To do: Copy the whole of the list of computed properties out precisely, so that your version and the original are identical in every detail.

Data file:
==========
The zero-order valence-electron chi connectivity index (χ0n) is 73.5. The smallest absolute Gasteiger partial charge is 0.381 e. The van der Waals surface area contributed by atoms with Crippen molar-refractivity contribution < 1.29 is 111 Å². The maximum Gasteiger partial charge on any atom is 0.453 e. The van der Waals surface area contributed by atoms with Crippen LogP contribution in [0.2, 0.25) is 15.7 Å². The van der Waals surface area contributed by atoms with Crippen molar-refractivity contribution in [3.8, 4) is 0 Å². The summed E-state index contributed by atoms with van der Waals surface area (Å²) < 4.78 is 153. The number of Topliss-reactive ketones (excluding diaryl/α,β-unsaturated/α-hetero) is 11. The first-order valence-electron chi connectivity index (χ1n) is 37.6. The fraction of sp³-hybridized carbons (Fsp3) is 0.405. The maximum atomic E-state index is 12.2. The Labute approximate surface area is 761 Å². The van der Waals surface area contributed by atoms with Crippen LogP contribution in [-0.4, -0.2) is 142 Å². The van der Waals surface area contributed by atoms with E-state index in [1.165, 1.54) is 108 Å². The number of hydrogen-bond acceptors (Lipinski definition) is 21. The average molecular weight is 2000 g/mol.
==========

The zero-order valence-electron chi connectivity index (χ0n) is 73.5. The smallest absolute Gasteiger partial charge is 0.381 e. The van der Waals surface area contributed by atoms with Crippen molar-refractivity contribution < 1.29 is 111 Å². The maximum Gasteiger partial charge on any atom is 0.453 e. The van der Waals surface area contributed by atoms with Crippen LogP contribution in [0.2, 0.25) is 15.7 Å². The van der Waals surface area contributed by atoms with Crippen molar-refractivity contribution in [3.8, 4) is 0 Å². The summed E-state index contributed by atoms with van der Waals surface area (Å²) < 4.78 is 153. The number of Topliss-reactive ketones (excluding diaryl/α,β-unsaturated/α-hetero) is 11. The first-order valence-electron chi connectivity index (χ1n) is 37.6. The fraction of sp³-hybridized carbons (Fsp3) is 0.405. The maximum atomic E-state index is 12.2. The Labute approximate surface area is 761 Å². The van der Waals surface area contributed by atoms with Crippen LogP contribution in [-0.4, -0.2) is 142 Å². The van der Waals surface area contributed by atoms with E-state index in [1.165, 1.54) is 108 Å². The number of hydrogen-bond acceptors (Lipinski definition) is 21. The average molecular weight is 2000 g/mol.